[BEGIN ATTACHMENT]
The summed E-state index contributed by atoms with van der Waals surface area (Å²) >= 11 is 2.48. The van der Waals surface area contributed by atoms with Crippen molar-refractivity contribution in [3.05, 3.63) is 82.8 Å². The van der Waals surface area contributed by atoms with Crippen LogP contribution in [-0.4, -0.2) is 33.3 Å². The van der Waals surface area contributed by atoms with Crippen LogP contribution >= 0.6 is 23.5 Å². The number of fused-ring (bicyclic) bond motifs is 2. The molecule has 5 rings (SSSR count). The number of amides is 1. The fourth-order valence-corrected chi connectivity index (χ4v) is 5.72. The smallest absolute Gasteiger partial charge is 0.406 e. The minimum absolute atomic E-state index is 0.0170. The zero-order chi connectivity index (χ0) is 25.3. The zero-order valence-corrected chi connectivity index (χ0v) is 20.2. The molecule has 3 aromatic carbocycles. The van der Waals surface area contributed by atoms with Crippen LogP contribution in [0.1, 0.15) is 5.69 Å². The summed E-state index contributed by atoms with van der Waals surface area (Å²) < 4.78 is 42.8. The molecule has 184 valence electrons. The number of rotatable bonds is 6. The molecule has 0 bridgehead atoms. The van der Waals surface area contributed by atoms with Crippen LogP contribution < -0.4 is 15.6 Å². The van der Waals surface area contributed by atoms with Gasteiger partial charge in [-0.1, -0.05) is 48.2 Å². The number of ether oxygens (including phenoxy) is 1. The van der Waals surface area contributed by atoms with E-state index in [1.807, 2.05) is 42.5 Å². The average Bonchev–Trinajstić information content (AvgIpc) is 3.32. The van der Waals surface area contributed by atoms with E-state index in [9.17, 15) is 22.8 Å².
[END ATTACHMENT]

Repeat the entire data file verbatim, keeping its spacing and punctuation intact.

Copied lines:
The summed E-state index contributed by atoms with van der Waals surface area (Å²) >= 11 is 2.48. The van der Waals surface area contributed by atoms with Crippen molar-refractivity contribution in [3.05, 3.63) is 82.8 Å². The van der Waals surface area contributed by atoms with Crippen LogP contribution in [-0.4, -0.2) is 33.3 Å². The van der Waals surface area contributed by atoms with Crippen LogP contribution >= 0.6 is 23.5 Å². The number of fused-ring (bicyclic) bond motifs is 2. The molecule has 5 rings (SSSR count). The number of amides is 1. The fourth-order valence-corrected chi connectivity index (χ4v) is 5.72. The smallest absolute Gasteiger partial charge is 0.406 e. The minimum absolute atomic E-state index is 0.0170. The zero-order chi connectivity index (χ0) is 25.3. The zero-order valence-corrected chi connectivity index (χ0v) is 20.2. The molecule has 3 aromatic carbocycles. The van der Waals surface area contributed by atoms with Crippen LogP contribution in [0.1, 0.15) is 5.69 Å². The summed E-state index contributed by atoms with van der Waals surface area (Å²) < 4.78 is 42.8. The molecule has 184 valence electrons. The number of rotatable bonds is 6. The molecule has 0 bridgehead atoms. The van der Waals surface area contributed by atoms with Crippen LogP contribution < -0.4 is 15.6 Å². The van der Waals surface area contributed by atoms with Gasteiger partial charge in [-0.1, -0.05) is 48.2 Å². The number of ether oxygens (including phenoxy) is 1. The van der Waals surface area contributed by atoms with E-state index in [1.807, 2.05) is 42.5 Å². The average Bonchev–Trinajstić information content (AvgIpc) is 3.32. The van der Waals surface area contributed by atoms with E-state index in [9.17, 15) is 22.8 Å².